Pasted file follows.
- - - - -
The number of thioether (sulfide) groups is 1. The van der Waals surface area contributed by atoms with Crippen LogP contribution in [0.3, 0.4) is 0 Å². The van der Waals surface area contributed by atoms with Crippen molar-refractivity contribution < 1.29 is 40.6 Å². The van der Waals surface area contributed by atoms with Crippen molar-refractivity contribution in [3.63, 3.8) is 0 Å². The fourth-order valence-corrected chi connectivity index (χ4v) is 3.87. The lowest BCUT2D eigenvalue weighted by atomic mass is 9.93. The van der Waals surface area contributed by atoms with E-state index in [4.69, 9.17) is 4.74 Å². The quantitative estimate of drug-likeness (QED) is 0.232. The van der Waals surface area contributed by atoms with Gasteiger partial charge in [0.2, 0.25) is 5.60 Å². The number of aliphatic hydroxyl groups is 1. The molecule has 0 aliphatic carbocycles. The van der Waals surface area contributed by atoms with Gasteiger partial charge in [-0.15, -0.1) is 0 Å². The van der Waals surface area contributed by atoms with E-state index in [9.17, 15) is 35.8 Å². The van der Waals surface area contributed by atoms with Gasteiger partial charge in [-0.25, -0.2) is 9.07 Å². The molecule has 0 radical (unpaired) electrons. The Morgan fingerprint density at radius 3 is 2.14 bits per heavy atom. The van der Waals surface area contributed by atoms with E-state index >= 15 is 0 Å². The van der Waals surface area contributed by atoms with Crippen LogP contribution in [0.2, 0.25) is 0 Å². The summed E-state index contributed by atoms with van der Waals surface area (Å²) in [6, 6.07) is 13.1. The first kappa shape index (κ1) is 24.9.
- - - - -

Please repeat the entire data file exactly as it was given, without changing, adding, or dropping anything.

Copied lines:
The number of thioether (sulfide) groups is 1. The van der Waals surface area contributed by atoms with Crippen LogP contribution in [0.3, 0.4) is 0 Å². The van der Waals surface area contributed by atoms with Crippen molar-refractivity contribution < 1.29 is 40.6 Å². The van der Waals surface area contributed by atoms with Crippen molar-refractivity contribution in [3.63, 3.8) is 0 Å². The fourth-order valence-corrected chi connectivity index (χ4v) is 3.87. The lowest BCUT2D eigenvalue weighted by atomic mass is 9.93. The van der Waals surface area contributed by atoms with E-state index in [4.69, 9.17) is 4.74 Å². The quantitative estimate of drug-likeness (QED) is 0.232. The van der Waals surface area contributed by atoms with Gasteiger partial charge in [0.2, 0.25) is 5.60 Å². The number of aliphatic hydroxyl groups is 1. The molecule has 0 aliphatic carbocycles. The van der Waals surface area contributed by atoms with Gasteiger partial charge in [-0.15, -0.1) is 0 Å². The van der Waals surface area contributed by atoms with E-state index in [9.17, 15) is 35.8 Å². The van der Waals surface area contributed by atoms with Gasteiger partial charge in [-0.25, -0.2) is 9.07 Å². The molecule has 0 radical (unpaired) electrons. The Morgan fingerprint density at radius 3 is 2.14 bits per heavy atom. The van der Waals surface area contributed by atoms with E-state index >= 15 is 0 Å². The van der Waals surface area contributed by atoms with Crippen LogP contribution in [0.2, 0.25) is 0 Å². The summed E-state index contributed by atoms with van der Waals surface area (Å²) in [6, 6.07) is 13.1. The first kappa shape index (κ1) is 24.9.